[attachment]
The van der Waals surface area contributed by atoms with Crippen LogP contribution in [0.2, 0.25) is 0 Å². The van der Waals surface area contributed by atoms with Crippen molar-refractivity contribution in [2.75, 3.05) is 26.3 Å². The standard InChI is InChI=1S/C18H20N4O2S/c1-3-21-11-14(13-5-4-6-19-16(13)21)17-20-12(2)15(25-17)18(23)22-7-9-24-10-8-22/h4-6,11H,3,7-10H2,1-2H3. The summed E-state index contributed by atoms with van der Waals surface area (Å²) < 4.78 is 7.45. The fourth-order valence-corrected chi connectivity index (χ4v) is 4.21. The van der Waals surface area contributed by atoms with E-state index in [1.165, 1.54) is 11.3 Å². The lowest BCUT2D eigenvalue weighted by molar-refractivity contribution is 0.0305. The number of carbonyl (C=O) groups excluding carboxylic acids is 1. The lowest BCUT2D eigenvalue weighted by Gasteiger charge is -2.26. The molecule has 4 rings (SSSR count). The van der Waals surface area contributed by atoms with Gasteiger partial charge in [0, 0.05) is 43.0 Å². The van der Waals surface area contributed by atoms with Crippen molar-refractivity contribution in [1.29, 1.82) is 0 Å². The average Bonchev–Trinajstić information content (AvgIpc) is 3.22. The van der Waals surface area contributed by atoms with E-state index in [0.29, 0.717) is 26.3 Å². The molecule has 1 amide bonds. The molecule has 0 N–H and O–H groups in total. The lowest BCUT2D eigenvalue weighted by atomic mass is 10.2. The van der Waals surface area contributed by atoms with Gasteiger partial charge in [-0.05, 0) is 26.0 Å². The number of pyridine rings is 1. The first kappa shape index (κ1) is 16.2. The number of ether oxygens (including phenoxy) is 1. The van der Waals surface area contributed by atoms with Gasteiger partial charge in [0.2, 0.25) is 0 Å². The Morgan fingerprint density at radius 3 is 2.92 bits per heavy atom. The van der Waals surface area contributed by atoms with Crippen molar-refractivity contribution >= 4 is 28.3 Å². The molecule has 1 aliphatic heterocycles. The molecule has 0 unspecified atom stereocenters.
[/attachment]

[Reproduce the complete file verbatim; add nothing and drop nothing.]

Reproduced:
The van der Waals surface area contributed by atoms with Crippen LogP contribution in [0.2, 0.25) is 0 Å². The van der Waals surface area contributed by atoms with Crippen molar-refractivity contribution in [2.75, 3.05) is 26.3 Å². The standard InChI is InChI=1S/C18H20N4O2S/c1-3-21-11-14(13-5-4-6-19-16(13)21)17-20-12(2)15(25-17)18(23)22-7-9-24-10-8-22/h4-6,11H,3,7-10H2,1-2H3. The summed E-state index contributed by atoms with van der Waals surface area (Å²) < 4.78 is 7.45. The fourth-order valence-corrected chi connectivity index (χ4v) is 4.21. The van der Waals surface area contributed by atoms with E-state index in [1.165, 1.54) is 11.3 Å². The lowest BCUT2D eigenvalue weighted by molar-refractivity contribution is 0.0305. The number of carbonyl (C=O) groups excluding carboxylic acids is 1. The lowest BCUT2D eigenvalue weighted by Gasteiger charge is -2.26. The molecule has 4 rings (SSSR count). The van der Waals surface area contributed by atoms with Gasteiger partial charge in [0, 0.05) is 43.0 Å². The van der Waals surface area contributed by atoms with Crippen molar-refractivity contribution in [1.29, 1.82) is 0 Å². The average Bonchev–Trinajstić information content (AvgIpc) is 3.22. The van der Waals surface area contributed by atoms with E-state index in [0.29, 0.717) is 26.3 Å². The molecule has 1 amide bonds. The molecule has 0 N–H and O–H groups in total. The lowest BCUT2D eigenvalue weighted by atomic mass is 10.2. The van der Waals surface area contributed by atoms with Gasteiger partial charge in [-0.05, 0) is 26.0 Å². The number of pyridine rings is 1. The first kappa shape index (κ1) is 16.2. The number of ether oxygens (including phenoxy) is 1. The van der Waals surface area contributed by atoms with Gasteiger partial charge in [0.2, 0.25) is 0 Å². The Morgan fingerprint density at radius 3 is 2.92 bits per heavy atom. The van der Waals surface area contributed by atoms with Crippen molar-refractivity contribution >= 4 is 28.3 Å². The molecule has 1 aliphatic heterocycles. The molecule has 0 unspecified atom stereocenters.